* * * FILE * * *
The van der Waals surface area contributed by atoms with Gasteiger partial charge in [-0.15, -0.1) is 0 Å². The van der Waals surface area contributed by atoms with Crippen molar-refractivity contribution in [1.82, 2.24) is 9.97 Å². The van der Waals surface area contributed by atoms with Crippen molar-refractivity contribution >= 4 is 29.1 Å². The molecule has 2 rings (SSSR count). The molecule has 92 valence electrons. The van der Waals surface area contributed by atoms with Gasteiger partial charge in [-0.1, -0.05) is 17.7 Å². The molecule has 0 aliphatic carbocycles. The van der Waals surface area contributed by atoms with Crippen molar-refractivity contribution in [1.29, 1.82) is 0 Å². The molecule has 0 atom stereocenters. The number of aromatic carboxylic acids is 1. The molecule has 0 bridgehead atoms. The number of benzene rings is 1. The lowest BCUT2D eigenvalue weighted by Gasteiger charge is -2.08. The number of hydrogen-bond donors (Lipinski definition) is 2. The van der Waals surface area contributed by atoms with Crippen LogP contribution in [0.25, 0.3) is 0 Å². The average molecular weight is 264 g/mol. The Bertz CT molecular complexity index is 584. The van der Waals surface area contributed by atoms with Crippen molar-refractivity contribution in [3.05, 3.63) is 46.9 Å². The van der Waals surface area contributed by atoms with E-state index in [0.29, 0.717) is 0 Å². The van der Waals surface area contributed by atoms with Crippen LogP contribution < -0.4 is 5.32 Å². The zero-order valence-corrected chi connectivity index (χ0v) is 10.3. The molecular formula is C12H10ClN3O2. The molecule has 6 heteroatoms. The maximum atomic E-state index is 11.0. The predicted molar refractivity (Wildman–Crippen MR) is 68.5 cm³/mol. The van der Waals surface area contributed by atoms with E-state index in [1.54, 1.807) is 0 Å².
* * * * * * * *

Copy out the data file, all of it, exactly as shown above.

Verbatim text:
The van der Waals surface area contributed by atoms with Gasteiger partial charge in [-0.15, -0.1) is 0 Å². The van der Waals surface area contributed by atoms with Crippen molar-refractivity contribution in [1.82, 2.24) is 9.97 Å². The van der Waals surface area contributed by atoms with Crippen molar-refractivity contribution >= 4 is 29.1 Å². The molecule has 2 rings (SSSR count). The molecule has 92 valence electrons. The van der Waals surface area contributed by atoms with Gasteiger partial charge in [-0.1, -0.05) is 17.7 Å². The molecule has 0 aliphatic carbocycles. The van der Waals surface area contributed by atoms with Crippen molar-refractivity contribution in [1.29, 1.82) is 0 Å². The molecule has 0 atom stereocenters. The number of aromatic carboxylic acids is 1. The molecule has 0 bridgehead atoms. The number of benzene rings is 1. The lowest BCUT2D eigenvalue weighted by Gasteiger charge is -2.08. The number of hydrogen-bond donors (Lipinski definition) is 2. The van der Waals surface area contributed by atoms with Crippen LogP contribution in [0.25, 0.3) is 0 Å². The average molecular weight is 264 g/mol. The Bertz CT molecular complexity index is 584. The van der Waals surface area contributed by atoms with Crippen molar-refractivity contribution in [3.05, 3.63) is 46.9 Å². The van der Waals surface area contributed by atoms with E-state index in [0.29, 0.717) is 0 Å². The van der Waals surface area contributed by atoms with Crippen LogP contribution < -0.4 is 5.32 Å². The zero-order valence-corrected chi connectivity index (χ0v) is 10.3. The molecular formula is C12H10ClN3O2. The molecule has 6 heteroatoms. The maximum atomic E-state index is 11.0. The predicted molar refractivity (Wildman–Crippen MR) is 68.5 cm³/mol. The van der Waals surface area contributed by atoms with E-state index in [1.54, 1.807) is 0 Å².